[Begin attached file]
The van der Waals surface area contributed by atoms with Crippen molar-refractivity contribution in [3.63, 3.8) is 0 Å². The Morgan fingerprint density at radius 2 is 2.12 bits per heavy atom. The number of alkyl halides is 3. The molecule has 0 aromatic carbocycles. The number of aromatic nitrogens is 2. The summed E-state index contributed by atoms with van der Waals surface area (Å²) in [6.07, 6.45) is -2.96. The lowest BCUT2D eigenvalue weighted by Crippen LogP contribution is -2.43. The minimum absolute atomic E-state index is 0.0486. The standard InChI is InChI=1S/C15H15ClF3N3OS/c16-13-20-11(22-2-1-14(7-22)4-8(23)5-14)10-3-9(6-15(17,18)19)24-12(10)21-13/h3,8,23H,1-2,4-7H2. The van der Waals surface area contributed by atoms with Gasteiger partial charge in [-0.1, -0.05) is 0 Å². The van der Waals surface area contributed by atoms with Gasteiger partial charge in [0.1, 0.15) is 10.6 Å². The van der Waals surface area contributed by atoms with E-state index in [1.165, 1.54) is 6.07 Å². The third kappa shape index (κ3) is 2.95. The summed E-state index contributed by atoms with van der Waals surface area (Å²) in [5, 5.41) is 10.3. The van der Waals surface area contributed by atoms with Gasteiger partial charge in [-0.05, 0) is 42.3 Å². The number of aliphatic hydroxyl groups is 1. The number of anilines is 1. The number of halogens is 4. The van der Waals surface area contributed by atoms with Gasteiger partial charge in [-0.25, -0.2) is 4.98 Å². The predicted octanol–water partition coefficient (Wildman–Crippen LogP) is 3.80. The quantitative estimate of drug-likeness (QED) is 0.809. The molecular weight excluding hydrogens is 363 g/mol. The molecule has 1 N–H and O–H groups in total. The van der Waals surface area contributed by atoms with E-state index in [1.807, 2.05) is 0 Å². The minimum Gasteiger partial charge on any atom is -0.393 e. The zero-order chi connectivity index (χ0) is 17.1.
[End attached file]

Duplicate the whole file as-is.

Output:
The van der Waals surface area contributed by atoms with Crippen molar-refractivity contribution in [3.63, 3.8) is 0 Å². The Morgan fingerprint density at radius 2 is 2.12 bits per heavy atom. The number of alkyl halides is 3. The molecule has 0 aromatic carbocycles. The number of aromatic nitrogens is 2. The summed E-state index contributed by atoms with van der Waals surface area (Å²) in [6.07, 6.45) is -2.96. The lowest BCUT2D eigenvalue weighted by Crippen LogP contribution is -2.43. The minimum absolute atomic E-state index is 0.0486. The standard InChI is InChI=1S/C15H15ClF3N3OS/c16-13-20-11(22-2-1-14(7-22)4-8(23)5-14)10-3-9(6-15(17,18)19)24-12(10)21-13/h3,8,23H,1-2,4-7H2. The van der Waals surface area contributed by atoms with Gasteiger partial charge in [-0.1, -0.05) is 0 Å². The van der Waals surface area contributed by atoms with Gasteiger partial charge in [0.1, 0.15) is 10.6 Å². The van der Waals surface area contributed by atoms with E-state index in [1.165, 1.54) is 6.07 Å². The third kappa shape index (κ3) is 2.95. The summed E-state index contributed by atoms with van der Waals surface area (Å²) in [5, 5.41) is 10.3. The van der Waals surface area contributed by atoms with Gasteiger partial charge in [-0.05, 0) is 42.3 Å². The number of aliphatic hydroxyl groups is 1. The number of anilines is 1. The number of halogens is 4. The van der Waals surface area contributed by atoms with Gasteiger partial charge in [-0.25, -0.2) is 4.98 Å². The predicted octanol–water partition coefficient (Wildman–Crippen LogP) is 3.80. The quantitative estimate of drug-likeness (QED) is 0.809. The molecular weight excluding hydrogens is 363 g/mol. The molecule has 1 N–H and O–H groups in total. The van der Waals surface area contributed by atoms with E-state index in [1.807, 2.05) is 0 Å². The minimum Gasteiger partial charge on any atom is -0.393 e. The zero-order chi connectivity index (χ0) is 17.1.